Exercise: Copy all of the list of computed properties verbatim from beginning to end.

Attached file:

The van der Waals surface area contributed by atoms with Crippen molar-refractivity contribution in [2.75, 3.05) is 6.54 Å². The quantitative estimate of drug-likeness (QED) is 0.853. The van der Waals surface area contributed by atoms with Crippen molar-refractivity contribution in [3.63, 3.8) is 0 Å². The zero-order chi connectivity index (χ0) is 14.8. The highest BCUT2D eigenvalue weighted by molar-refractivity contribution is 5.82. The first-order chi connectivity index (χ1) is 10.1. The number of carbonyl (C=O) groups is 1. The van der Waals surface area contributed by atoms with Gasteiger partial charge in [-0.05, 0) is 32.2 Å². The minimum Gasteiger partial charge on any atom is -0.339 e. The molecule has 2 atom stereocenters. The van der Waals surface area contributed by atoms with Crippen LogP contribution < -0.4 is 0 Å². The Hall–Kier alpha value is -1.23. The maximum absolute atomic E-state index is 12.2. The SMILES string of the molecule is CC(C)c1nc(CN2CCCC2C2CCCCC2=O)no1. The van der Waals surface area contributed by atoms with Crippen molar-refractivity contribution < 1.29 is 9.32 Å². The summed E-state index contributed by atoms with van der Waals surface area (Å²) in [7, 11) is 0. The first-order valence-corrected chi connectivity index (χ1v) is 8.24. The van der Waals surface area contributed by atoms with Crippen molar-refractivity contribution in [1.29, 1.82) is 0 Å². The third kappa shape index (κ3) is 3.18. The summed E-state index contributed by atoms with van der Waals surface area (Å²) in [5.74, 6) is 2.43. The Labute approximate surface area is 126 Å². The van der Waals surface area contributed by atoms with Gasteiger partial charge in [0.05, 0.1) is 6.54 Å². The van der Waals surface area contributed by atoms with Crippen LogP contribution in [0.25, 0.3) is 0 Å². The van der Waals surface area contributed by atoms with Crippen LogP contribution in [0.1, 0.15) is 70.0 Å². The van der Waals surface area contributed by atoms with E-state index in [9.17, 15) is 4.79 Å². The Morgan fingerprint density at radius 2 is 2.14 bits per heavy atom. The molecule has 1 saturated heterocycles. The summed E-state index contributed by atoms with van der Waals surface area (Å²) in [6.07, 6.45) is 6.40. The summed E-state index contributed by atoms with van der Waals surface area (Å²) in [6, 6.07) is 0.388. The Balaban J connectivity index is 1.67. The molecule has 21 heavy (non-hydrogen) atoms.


The van der Waals surface area contributed by atoms with Crippen molar-refractivity contribution in [2.75, 3.05) is 6.54 Å². The quantitative estimate of drug-likeness (QED) is 0.853. The van der Waals surface area contributed by atoms with Crippen molar-refractivity contribution in [3.63, 3.8) is 0 Å². The zero-order chi connectivity index (χ0) is 14.8. The highest BCUT2D eigenvalue weighted by molar-refractivity contribution is 5.82. The first-order chi connectivity index (χ1) is 10.1. The number of carbonyl (C=O) groups is 1. The van der Waals surface area contributed by atoms with Gasteiger partial charge in [-0.05, 0) is 32.2 Å². The minimum Gasteiger partial charge on any atom is -0.339 e. The molecule has 2 atom stereocenters. The van der Waals surface area contributed by atoms with Crippen LogP contribution < -0.4 is 0 Å². The Hall–Kier alpha value is -1.23. The maximum absolute atomic E-state index is 12.2. The SMILES string of the molecule is CC(C)c1nc(CN2CCCC2C2CCCCC2=O)no1. The van der Waals surface area contributed by atoms with Crippen molar-refractivity contribution < 1.29 is 9.32 Å². The summed E-state index contributed by atoms with van der Waals surface area (Å²) in [7, 11) is 0. The first-order valence-corrected chi connectivity index (χ1v) is 8.24. The van der Waals surface area contributed by atoms with Crippen molar-refractivity contribution in [1.29, 1.82) is 0 Å². The third kappa shape index (κ3) is 3.18. The summed E-state index contributed by atoms with van der Waals surface area (Å²) in [5.74, 6) is 2.43. The Labute approximate surface area is 126 Å². The van der Waals surface area contributed by atoms with Gasteiger partial charge in [0.05, 0.1) is 6.54 Å². The van der Waals surface area contributed by atoms with Crippen LogP contribution in [0.25, 0.3) is 0 Å². The van der Waals surface area contributed by atoms with Crippen LogP contribution in [0.1, 0.15) is 70.0 Å². The van der Waals surface area contributed by atoms with E-state index in [9.17, 15) is 4.79 Å². The Morgan fingerprint density at radius 2 is 2.14 bits per heavy atom. The molecule has 1 saturated heterocycles. The summed E-state index contributed by atoms with van der Waals surface area (Å²) in [6.07, 6.45) is 6.40. The summed E-state index contributed by atoms with van der Waals surface area (Å²) in [6, 6.07) is 0.388. The Balaban J connectivity index is 1.67. The molecule has 21 heavy (non-hydrogen) atoms.